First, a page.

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Virginia Journal of Education

Not Everyone Needs a Four-Year Degree

Virginia’s trailblazing Workforce Credential Grant helps young Virginians achieve the ‘American Dream.’

By Randy Stamper, Amanda Christopher, Jim Babb and Craig Butterworth

Luke Storey grew up in Southside Virginia and has always been something of a ranch hand, working the fields and farms that crisscross the rural landscape. He’s become a bit of an agricultural expert in the process, almost by default: There hasn’t been much else to do. Job opportunities have historically been relatively scarce in this neck of the woods.

But Storey, 19, got word of Southside Virginia Community College’s Power Line Worker training school, and things began to change quickly.

“I was tired of working on different farms, insulation businesses and stuff like that,” he says. “I knew I wanted something different and better, and I knew it was going to be hard to get a job in this industry without some sort of training. So I signed up.”

After 11 weeks of intensive training, Storey became one of more than a dozen members of the school’s inaugural class. He graduated, earned a handful of certificates and credentials and, more importantly, he found a good-paying job.

“While I was in the program, I started applying to jobs and I got an offer to work with Southside Virginia Electric Cooperative, which was my number one choice,” he says. “We graduated on a Thursday and I started work the next Monday.”

Though he’s still training, Storey says he’s looking forward to his first real climb up a utility pole. And he’s unafraid, saying, “With just about every other outdoor job, you don’t have to work because you’re staying home with your family. But, linemen are out there, putting your power back on, no matter what the weather conditions are.”

Being gainfully employed and doing something he likes, Storey says, have also done wonders for his self-esteem: “It makes me feel better knowing that my paychecks are coming in and that I’m paying a lot of my bills on my own and not having to rely on my parents because I know it’s hard enough for them having to pay for themselves, let alone me and my sister.”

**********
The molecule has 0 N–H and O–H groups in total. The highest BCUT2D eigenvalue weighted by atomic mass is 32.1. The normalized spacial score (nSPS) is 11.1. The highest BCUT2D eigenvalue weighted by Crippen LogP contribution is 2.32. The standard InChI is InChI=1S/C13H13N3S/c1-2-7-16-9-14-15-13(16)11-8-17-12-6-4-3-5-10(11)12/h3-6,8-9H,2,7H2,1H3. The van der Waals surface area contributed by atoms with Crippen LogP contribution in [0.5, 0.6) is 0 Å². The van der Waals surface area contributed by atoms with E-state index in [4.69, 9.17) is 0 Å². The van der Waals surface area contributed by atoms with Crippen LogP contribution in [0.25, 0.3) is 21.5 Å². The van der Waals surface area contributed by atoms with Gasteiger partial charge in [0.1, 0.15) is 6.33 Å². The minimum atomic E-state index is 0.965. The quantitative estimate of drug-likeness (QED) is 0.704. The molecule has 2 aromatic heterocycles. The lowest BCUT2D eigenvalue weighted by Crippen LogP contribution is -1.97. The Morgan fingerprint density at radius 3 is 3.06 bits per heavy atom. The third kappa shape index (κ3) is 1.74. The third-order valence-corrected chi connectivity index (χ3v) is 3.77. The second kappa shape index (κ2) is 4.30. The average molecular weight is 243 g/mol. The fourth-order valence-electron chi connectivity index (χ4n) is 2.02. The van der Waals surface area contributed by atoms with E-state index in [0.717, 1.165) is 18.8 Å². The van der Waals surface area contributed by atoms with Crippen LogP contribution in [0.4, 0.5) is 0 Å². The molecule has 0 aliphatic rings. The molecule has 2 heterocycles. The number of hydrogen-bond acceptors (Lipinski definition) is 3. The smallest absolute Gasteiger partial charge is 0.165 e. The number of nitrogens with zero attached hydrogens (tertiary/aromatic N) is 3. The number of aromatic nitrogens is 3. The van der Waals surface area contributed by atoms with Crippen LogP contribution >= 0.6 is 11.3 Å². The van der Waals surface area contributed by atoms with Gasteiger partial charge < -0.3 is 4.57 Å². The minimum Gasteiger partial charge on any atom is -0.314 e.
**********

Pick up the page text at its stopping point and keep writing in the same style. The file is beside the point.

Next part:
A New Option, New Success Stories
Storey is just one the success stories coming out of Virginia’s “New Economy Workforce Credential Grant program,” a first-in-the-nation, performance-based strategy to match young people with the competencies and credentials that businesses are seeking in their employees. Passed by the 2016 General Assembly and signed into law by Governor Terry McAuliffe, the program slashes student costs by two-thirds for targeted workforce training programs and opens a new path to in-demand jobs for thousands of people who might not have gone to college otherwise.

The program, referred to as WCG, was implemented statewide last July, led by Virginia’s community colleges. It saves prospective students serious money. Instead of being asked to pay the entire cost of a training program at enrollment–the standard practice for many years—students pursuing identified high-demand credentials are charged only one-third of the cost. Under a unique pay-for-performance plan, the state pays the college the other two-thirds: one-third when the student completes the program, and the final one-third when the student earns the industry-recognized credential.

“There were folks who were ready and willing to take the training, but who just could not afford it,” says Dr. Craig Herndon, vice chancellor of workforce development for the Virginia Community College System (VCCS). “Now, we’re able to help those who didn’t know we exist to get the training they need to land jobs with family-sustaining wages.”